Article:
“Consideration In Trades And Trade Structure” – a league instruction manual
July 11th, 2014

At the end of the July Moratorium each year, the league sends out a memo containing all of the findings from the audit it conducted during it. That audit is what the moratorium period is for – the moratorium is one long end-of-season book-keep in which it crunches all the numbers related to revenue, BRI, escrow, tax and the like, and makes determinations on both the past and the future. That memo generally filters through to the mainstream media – it has to, because it contains all the things that will make the league work next year, such as the salary cap numbers and exact size of the luxury tax threshold. It also contains things such as the latest projection of the season after next ($66.3 million salary cap, $80.7 million luxury tax threshold) and the sizes of next year’s exceptions. This year, however, the league sent out a second memo. Entitled “Consideration in Trades and Trade Structure”, it is a reminder and/or clarifier to teams about some of the specifics of what they can and cannot do in trades. Seemingly, they felt this was necessary Considering the presence of this memo suggests that some teams do not entirely understand the rules (or, perhaps, have been intent on pushing them back a bit), it is self-evidently the case that those of us outside of the league will not fully know them either. So, here goes. The memo is divided into two parts. The first part of the memo deals with what constitutes ‘consideration’ in trades, and is itself split into two parts. Part two of this first section concerns consideration in trades for non-playing personnel. Seemingly, in light of recent de facto coaching trades (whereby a team receives compensation for letting a non-playing member of staff out of their contract […]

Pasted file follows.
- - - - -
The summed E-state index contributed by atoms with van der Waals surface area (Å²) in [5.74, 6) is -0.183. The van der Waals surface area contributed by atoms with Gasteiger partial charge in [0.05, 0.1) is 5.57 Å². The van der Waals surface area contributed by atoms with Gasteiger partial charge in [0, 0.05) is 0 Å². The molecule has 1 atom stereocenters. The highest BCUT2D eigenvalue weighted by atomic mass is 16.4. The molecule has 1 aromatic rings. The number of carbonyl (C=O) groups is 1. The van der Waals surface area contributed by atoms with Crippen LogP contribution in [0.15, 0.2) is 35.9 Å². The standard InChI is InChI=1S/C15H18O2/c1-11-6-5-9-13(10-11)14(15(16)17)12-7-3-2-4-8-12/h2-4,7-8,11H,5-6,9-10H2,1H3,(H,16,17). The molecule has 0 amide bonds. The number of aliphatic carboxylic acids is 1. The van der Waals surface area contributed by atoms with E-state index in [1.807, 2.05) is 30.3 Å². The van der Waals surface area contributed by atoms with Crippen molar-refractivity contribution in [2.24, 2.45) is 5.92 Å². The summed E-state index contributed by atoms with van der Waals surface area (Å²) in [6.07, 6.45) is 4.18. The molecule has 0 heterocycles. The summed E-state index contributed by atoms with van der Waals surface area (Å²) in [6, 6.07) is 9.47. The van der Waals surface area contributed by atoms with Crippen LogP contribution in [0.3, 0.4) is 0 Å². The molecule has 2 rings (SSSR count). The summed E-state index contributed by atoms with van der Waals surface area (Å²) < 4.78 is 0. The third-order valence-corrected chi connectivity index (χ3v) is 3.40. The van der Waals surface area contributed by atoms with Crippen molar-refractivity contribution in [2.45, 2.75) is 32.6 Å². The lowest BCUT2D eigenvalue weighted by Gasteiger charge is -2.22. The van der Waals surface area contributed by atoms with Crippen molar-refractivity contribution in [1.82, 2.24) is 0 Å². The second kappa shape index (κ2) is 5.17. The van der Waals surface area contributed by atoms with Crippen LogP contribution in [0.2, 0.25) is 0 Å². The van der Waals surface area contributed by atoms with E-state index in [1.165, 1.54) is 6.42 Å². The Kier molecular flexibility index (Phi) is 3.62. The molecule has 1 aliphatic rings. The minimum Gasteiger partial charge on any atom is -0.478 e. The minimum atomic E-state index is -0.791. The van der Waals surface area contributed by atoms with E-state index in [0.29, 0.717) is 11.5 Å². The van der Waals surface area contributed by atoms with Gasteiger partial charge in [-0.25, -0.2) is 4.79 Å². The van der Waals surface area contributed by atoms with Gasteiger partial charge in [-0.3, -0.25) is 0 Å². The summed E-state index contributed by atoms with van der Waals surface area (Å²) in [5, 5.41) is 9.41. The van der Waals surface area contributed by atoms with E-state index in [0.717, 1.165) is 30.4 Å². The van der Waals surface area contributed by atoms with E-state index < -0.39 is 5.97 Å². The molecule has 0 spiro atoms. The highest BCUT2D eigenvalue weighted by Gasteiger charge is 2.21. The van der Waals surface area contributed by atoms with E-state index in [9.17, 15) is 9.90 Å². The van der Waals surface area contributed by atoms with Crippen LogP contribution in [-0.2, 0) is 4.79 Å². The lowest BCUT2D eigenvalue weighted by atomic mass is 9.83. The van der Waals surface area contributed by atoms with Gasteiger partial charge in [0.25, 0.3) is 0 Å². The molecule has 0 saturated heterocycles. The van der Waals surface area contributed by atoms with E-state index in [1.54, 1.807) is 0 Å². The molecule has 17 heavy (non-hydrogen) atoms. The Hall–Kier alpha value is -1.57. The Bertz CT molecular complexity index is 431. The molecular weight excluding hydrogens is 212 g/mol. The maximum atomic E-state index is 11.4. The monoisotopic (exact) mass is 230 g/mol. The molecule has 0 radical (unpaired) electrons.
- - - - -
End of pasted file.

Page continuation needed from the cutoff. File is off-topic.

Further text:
Posted by at 7:54 AM

The Louis Williams/Lucas Nogueira Trade
June 28th, 2014

(originally published elsewhere) In a trade agreed to last night, and perhaps already to have been made official by the time this sentence is finished, the Toronto Raptors agreed to trade John Salmons and his partially guaranteed contract to the Atlanta Hawks in exchange for Louis Williams and the draft rights to Lucas Nogueira. Toronto were previously on the cusp of trading Salmons to Memphis on draft night, along with the #37 pick, in exchange for Tayshaun Prince and the #22, the theory being that they intended to draft Canadian guard Tyler Ennis with their #20 pick and then taking young project Bruno Caboclo at #22. But when Ennis was taken 18th by Phoenix, the plan was scuppered, and the deal pulled. The Raptors would instead choose to wait for a better spot in which to use Salmons’s valuable unguaranteed contract. And they have now found it. Nogueira, the #16 pick in the 2013 draft, had been shopped by Atlanta in recent times. Despite averaging a very solid 6.3 points, 4.1 rebounds and 1.6 blocks in only 16 minutes per game of Spanish ACB league option last season, the Hawks seemed to have other priorities, and have used those once-valued rights merely to dump some salary. Perhaps prompted to by Nogueira’s ongoing tendinitis problems – which are worryingly recurrent and severe for a 21 year old center whose game is largely based on his athleticism – Atlanta soured on this potential piece for the future in order to prioritise their present. They are not trading for John Salmons the player under any circumstance. Salmons has declined significantly, and despite a big minutes yield for the Raptors last season, he was mostly ineffective, shooting 36% on his way to a 7.6 PER. Nevertheless, his contract, which calls for a $7 million […]

Posted by at 1:31 AM